```

$60

```
# own function to sum up numeric values
sum_numbers <- function(input_data){
sum <- 0
for(i in 1:(length(input_data))){
sum <- sum + input_data[i]
}
return(sum)
}
# with own function
sum_numbers(example_numbers)
```

$60

We want to use this pretty useful function over and over again, without reloading it from source every single time. You could also think about using more arithmetic functionalities like `mean`

, `median`

or `prod`

, which would make re-loading even more complicated. If there only was a simple workflow for building a package?!… (*I know these functions already exist, let´s just pretend..*)

## How to package it?

Open a new project in RStudio with *project type* `R package`

(with the option to create a git repository). Automatically a few files are generated: *DESCRIPTION*, *NAMESPACE* and two folders *man* and *R*. You can check out all of these files in my github repository so you know what I am talking about.

Witout proper documentation, users won´t know how to use our package and you probably want to make life easier not only for yourself. The goal of roxygen2 is to make documentation as simple as possible.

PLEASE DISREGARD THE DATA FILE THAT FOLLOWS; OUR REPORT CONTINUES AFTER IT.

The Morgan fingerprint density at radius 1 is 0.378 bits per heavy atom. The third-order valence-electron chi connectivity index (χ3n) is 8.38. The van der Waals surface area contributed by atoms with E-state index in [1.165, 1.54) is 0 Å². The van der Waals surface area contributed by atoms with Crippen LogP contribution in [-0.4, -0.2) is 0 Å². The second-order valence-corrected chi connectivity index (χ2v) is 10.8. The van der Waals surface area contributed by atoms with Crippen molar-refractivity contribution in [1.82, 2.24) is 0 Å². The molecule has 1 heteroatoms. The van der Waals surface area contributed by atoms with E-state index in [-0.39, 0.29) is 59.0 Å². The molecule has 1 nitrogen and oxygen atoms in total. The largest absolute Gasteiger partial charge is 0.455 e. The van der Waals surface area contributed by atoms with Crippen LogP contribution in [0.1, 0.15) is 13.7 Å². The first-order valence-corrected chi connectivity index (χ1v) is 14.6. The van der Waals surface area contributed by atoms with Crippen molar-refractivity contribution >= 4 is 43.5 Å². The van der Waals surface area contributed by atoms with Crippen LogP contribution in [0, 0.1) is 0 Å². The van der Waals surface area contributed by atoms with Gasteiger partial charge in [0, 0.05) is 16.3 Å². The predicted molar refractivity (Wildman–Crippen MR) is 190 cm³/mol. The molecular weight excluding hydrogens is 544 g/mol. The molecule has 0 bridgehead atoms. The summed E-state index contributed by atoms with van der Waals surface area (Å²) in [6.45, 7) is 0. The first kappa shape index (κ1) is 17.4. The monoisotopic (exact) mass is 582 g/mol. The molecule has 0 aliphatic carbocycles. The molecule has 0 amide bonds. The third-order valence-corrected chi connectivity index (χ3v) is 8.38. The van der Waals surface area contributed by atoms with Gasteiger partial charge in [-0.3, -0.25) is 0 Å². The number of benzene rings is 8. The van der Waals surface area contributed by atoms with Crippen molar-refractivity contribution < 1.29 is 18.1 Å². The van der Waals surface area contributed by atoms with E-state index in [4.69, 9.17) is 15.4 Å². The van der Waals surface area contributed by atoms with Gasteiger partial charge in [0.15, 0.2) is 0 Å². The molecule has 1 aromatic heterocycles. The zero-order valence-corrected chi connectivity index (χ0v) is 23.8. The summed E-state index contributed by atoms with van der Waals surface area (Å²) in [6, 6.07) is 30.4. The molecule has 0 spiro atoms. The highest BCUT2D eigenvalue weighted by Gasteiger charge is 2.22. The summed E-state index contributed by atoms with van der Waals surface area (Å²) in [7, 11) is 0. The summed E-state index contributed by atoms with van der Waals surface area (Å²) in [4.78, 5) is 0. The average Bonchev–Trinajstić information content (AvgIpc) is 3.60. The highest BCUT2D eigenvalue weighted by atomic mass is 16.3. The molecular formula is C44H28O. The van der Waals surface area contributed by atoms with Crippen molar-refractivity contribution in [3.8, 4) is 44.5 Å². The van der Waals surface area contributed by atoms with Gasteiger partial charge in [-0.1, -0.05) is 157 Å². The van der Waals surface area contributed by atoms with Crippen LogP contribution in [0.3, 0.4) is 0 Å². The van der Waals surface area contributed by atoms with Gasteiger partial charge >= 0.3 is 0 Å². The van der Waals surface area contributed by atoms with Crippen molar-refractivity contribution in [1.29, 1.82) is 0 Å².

First, you have to create the `R`

file containing the function `sum_numbers`

we wrote in the upper part. The `.R`

file in the **R** folder should look something like this:

```
#!/usr/bin/Rscript
# sumR version 1.0
# Copyright (C) 2018 Felix Grünberger
#
#
# This program is distributed in the hope that it will be useful, but WITHOUT
# ANY WARRANTY; without even the implied warranty of MERCHANTABILITY or FITNESS
# FOR A PARTICULAR PURPOSE. See the GNU General Public License for more
# details. You should have received a copy of the GNU General Public License
# along with this program. If not, see <http://www.gnu.org/licenses/>.
# supress warnings
options(warn=-1)
#' sums up a vector of numeric data
#' Takes in a vector of numeric data and sums them up
#' @param input_data vector of numeric data
#' @return sum of numeric data
#' @export
sum_numbers <- function(input_data){
sum <- 0